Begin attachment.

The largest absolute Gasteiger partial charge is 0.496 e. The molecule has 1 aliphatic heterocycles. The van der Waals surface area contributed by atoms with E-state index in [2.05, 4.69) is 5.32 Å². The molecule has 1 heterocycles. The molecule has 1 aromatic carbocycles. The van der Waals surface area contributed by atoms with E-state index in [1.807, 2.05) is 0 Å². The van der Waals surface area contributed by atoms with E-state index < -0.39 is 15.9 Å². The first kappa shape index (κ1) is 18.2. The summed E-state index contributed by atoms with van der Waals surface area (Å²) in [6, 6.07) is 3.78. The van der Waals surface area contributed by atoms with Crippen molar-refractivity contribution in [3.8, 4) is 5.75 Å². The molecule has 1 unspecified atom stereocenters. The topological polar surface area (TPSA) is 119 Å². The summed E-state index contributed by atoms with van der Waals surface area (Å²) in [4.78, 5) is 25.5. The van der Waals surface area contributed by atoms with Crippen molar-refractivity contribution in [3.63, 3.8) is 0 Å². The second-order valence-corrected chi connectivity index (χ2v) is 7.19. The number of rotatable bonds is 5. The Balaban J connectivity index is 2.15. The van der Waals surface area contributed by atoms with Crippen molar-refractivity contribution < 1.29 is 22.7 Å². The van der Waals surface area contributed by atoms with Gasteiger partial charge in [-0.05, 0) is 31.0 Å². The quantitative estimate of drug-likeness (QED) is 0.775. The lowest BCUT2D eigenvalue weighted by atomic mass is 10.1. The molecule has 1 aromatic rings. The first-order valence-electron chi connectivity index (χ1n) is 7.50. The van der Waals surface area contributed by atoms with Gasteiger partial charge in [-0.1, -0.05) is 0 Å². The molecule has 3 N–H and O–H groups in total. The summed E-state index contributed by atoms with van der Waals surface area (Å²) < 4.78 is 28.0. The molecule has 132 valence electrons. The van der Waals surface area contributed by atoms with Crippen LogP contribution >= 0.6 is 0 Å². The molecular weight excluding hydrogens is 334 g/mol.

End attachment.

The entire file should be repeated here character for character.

The largest absolute Gasteiger partial charge is 0.496 e. The molecule has 1 aliphatic heterocycles. The van der Waals surface area contributed by atoms with E-state index in [2.05, 4.69) is 5.32 Å². The molecule has 1 heterocycles. The molecule has 1 aromatic carbocycles. The van der Waals surface area contributed by atoms with E-state index in [1.807, 2.05) is 0 Å². The van der Waals surface area contributed by atoms with E-state index < -0.39 is 15.9 Å². The first kappa shape index (κ1) is 18.2. The summed E-state index contributed by atoms with van der Waals surface area (Å²) in [6, 6.07) is 3.78. The van der Waals surface area contributed by atoms with Crippen molar-refractivity contribution in [3.8, 4) is 5.75 Å². The molecule has 1 unspecified atom stereocenters. The topological polar surface area (TPSA) is 119 Å². The summed E-state index contributed by atoms with van der Waals surface area (Å²) in [4.78, 5) is 25.5. The van der Waals surface area contributed by atoms with Crippen molar-refractivity contribution in [3.63, 3.8) is 0 Å². The second-order valence-corrected chi connectivity index (χ2v) is 7.19. The number of rotatable bonds is 5. The Balaban J connectivity index is 2.15. The van der Waals surface area contributed by atoms with Crippen molar-refractivity contribution < 1.29 is 22.7 Å². The van der Waals surface area contributed by atoms with Gasteiger partial charge in [-0.05, 0) is 31.0 Å². The quantitative estimate of drug-likeness (QED) is 0.775. The lowest BCUT2D eigenvalue weighted by atomic mass is 10.1. The molecule has 1 aromatic rings. The first-order valence-electron chi connectivity index (χ1n) is 7.50. The van der Waals surface area contributed by atoms with Gasteiger partial charge in [-0.1, -0.05) is 0 Å². The molecule has 3 N–H and O–H groups in total. The summed E-state index contributed by atoms with van der Waals surface area (Å²) < 4.78 is 28.0. The molecule has 132 valence electrons. The van der Waals surface area contributed by atoms with Crippen LogP contribution >= 0.6 is 0 Å². The molecular weight excluding hydrogens is 334 g/mol.